The University should consider options like expanding testing centers to local medical centers in addition to accepting external PCR tests. Administrators should also explore ways of reimbursing those students who had to pay for their own coronavirus tests, because having to foot the bill for a test that costs up to $125 because of poor logistical planning by GW is unacceptable. Officials should cooperate with local hospitals to distribute a reasonable number of appointments at each testing center so students can not only can get tested, but also receive results back on time. The University should also consider granting conditional late exemptions for students whose appointment schedule collides with class time.
Students should also do their part and not ditch their appointments. No-shows are reported to be more than 100 per day – those are spaces that could have been filled by someone who needs a test. Students can cooperate with the University and medical staff by minimizing no-shows and following coronavirus safety protocols. With the expected increase in appointment availability in the CHC, symptomatic students must immediately get tested by booking with the students with coronavirus symptoms option.
The University is not experiencing a coronavirus crisis, but it does have a fair few cases – which is somewhat concerning. Although the cases have been decreasing since their peak on Sept. 8, with 45 positive cases on one day, cases have generally been ticking up since August. The University should have foreseen a need for more testing and built up the testing capacity accordingly before sending students scrambling. Now that the University has belatedly expanded testing, it needs to consider further steps like affiliating with non-GW testing centers or granting conditional exceptions. The last thing we want is another lockdown and return to virtual classes – and an outbreak that would send us back to that status could be exacerbated by students not being able to get tested if they have been exposed to the coronavirus. The University made a mistake and has taken the first steps to fix it. To prevent outbreaks on campus and a return to virtual instruction, it’s imperative that officials take every measure possible to ensure community members have adequate testing.
Yeji Chung, a Junior, majoring in political science, is an opinions writer.”

SafeRide expansion exemplifies effective collaboration between SA and officials
by The GW Hatchet
Jan 01, 2023
“SafeRide is coming to the West End, DuPont Circle and the Lincoln Memorial. After advocacy from the Student Association, the program that offers rides for students to get across campus if they feel unsafe or unable to get home is expanding to three off-campus locations. The SA has been working with administrators for months on this expansion, and their efforts now mean that more students will have the option to call a ride if they find themselves feeling unsafe as they travel home. The policy exemplifies how the SA and administrators can collaborate on issues that impact students despite tensions between students and officials.
Students complained that SafeRide, previously known as 4-RIDE, had several issues that had little to do with the distance the service covered. Some had complained of unwelcoming drivers and long wait times, and one student had even reported unwanted romantic advances from a driver. In the reincarnation of 4-RIDE as SafeRide in 2019, the University updated the GW Rider app so that students could track each SafeRide vehicle. Previously, the app only showed the schedules of the Vern Express and Virginia Science and Technology Campus shuttles.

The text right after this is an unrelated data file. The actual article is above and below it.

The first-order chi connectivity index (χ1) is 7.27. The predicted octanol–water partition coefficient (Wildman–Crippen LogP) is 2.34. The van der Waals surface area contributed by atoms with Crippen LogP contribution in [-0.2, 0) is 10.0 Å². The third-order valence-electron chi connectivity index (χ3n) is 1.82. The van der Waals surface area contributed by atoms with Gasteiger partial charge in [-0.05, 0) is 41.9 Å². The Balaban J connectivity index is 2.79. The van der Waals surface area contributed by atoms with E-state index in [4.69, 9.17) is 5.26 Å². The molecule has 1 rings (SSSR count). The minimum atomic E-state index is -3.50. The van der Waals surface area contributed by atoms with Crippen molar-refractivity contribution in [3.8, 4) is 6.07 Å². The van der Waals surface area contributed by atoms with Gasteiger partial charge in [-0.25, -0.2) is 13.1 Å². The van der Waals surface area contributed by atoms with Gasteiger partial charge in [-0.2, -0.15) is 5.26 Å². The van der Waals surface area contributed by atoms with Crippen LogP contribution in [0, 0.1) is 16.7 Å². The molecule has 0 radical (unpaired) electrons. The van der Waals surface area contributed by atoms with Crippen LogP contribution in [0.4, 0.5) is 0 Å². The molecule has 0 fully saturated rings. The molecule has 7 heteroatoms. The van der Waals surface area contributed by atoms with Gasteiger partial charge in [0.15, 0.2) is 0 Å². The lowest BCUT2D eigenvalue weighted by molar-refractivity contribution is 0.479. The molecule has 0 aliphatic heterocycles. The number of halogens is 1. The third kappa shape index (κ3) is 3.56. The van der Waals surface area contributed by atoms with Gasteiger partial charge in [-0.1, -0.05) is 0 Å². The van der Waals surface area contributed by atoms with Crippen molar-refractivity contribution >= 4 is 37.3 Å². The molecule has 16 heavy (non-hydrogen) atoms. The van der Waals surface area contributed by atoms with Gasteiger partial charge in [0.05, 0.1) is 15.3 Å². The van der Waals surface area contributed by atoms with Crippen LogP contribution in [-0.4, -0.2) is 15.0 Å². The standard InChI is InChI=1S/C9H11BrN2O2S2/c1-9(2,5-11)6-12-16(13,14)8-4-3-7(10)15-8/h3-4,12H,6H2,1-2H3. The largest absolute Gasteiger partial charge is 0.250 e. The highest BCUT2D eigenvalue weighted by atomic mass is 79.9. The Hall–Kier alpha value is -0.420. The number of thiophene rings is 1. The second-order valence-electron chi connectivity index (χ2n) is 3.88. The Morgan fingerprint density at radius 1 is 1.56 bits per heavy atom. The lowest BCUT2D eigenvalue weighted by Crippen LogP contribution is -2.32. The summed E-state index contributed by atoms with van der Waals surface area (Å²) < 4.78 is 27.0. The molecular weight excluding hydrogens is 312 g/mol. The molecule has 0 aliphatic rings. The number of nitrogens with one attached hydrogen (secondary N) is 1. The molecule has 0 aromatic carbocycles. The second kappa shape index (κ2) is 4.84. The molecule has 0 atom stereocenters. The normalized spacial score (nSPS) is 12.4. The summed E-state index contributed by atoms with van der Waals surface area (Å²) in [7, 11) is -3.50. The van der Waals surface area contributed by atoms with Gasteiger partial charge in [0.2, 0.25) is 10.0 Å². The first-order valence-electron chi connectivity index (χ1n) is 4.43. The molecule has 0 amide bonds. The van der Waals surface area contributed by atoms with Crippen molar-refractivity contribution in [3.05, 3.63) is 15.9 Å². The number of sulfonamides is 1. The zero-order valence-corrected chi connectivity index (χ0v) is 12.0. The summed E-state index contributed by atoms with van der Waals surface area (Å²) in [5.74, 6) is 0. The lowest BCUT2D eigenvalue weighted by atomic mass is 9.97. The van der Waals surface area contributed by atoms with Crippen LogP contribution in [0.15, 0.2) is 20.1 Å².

The new policy is a heartening step in the right direction. With the expansion of SafeRide into off-campus neighborhoods, students can feel safe knowing they have a reliable resource to get out of unsafe situations. Between social events, late-night Gelman Library study sessions or fitting errands into a busy college schedule, there are plenty of reasons why someone could find themself needing to get home late but feeling unsafe. If any of these everyday activities involves walking in dimly lit areas or being followed, then students who live both near and far from campus should have the option of a SafeRide.
GW’s campus and Foggy Bottom tend to be fairly safe places, but in the year 2019 there were still more than 1,000 crimes reported to GW Police Department, with nearly 50 of those reports being for stalking or sexual assault. Even still, the number of crimes does not account for people, especially women, feeling unsafe or threatened. This could be an even bigger consideration for people who live further from campus, including in the many apartment buildings in the West End or DuPont Circle. The long walk back home means more time in a less controlled and less familiar environment. Even if the overall risk of someone’s safety being violated is relatively low, it is still not zero, and people do not deserve to have to feel threatened making their way to or from campus.
But people will only use SafeRide if they know about it, and if its use is normalized as a legitimate and common option for staying safe. This is especially important given the tepid attitudes that students seem to have had about SafeRide and its predecessor 4-RIDE program. The University and the SA should widely publicize this change and highlight its benefits to ensure students know to take advantage of its benefits.
But students also have a responsibility to only use the service when necessary. Not wanting to walk home alone, feeling unsafe or being too intoxicated to make it home safely are examples of reasons to take SafeRide. But people should not be hailing a SafeRide car just because they don’t feel like walking halfway across campus for no other reason. If people frivolously use the expanded SafeRide for convenience rather than out of necessity, it will cause people who are hailing one of the cars for a legitimate safety reason to wait longer to get picked up, almost defeating the purpose of SafeRide. Officials have noted that SafeRide is currently understaffed due to a national driver shortage – GW should consider what options they have to bring on more drivers to ensure the service works in a timely way, so the onus is not just on students to keep wait times down.